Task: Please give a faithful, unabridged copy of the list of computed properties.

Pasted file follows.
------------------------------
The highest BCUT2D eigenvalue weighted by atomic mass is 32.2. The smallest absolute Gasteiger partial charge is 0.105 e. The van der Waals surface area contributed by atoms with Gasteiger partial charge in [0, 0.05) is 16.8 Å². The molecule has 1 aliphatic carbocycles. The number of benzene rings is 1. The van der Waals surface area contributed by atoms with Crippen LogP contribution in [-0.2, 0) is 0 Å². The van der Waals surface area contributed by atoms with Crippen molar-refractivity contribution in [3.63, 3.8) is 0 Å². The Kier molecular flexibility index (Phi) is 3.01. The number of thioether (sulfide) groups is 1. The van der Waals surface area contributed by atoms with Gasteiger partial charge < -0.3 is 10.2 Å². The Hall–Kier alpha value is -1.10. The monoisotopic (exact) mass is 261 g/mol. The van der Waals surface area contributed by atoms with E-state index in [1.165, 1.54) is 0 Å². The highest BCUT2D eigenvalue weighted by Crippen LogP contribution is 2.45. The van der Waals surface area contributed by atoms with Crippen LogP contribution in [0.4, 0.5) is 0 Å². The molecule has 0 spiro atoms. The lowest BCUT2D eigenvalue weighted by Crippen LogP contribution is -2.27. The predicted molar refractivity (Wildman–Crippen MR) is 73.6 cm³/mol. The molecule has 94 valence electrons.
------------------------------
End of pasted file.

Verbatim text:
The highest BCUT2D eigenvalue weighted by atomic mass is 32.2. The smallest absolute Gasteiger partial charge is 0.105 e. The van der Waals surface area contributed by atoms with Gasteiger partial charge in [0, 0.05) is 16.8 Å². The molecule has 1 aliphatic carbocycles. The number of benzene rings is 1. The van der Waals surface area contributed by atoms with Crippen LogP contribution in [-0.2, 0) is 0 Å². The van der Waals surface area contributed by atoms with Crippen molar-refractivity contribution in [3.63, 3.8) is 0 Å². The Kier molecular flexibility index (Phi) is 3.01. The number of thioether (sulfide) groups is 1. The van der Waals surface area contributed by atoms with Gasteiger partial charge < -0.3 is 10.2 Å². The Hall–Kier alpha value is -1.10. The monoisotopic (exact) mass is 261 g/mol. The van der Waals surface area contributed by atoms with E-state index in [1.165, 1.54) is 0 Å². The highest BCUT2D eigenvalue weighted by Crippen LogP contribution is 2.45. The van der Waals surface area contributed by atoms with Crippen LogP contribution in [0.4, 0.5) is 0 Å². The molecule has 0 spiro atoms. The lowest BCUT2D eigenvalue weighted by Crippen LogP contribution is -2.27. The predicted molar refractivity (Wildman–Crippen MR) is 73.6 cm³/mol. The molecule has 94 valence electrons.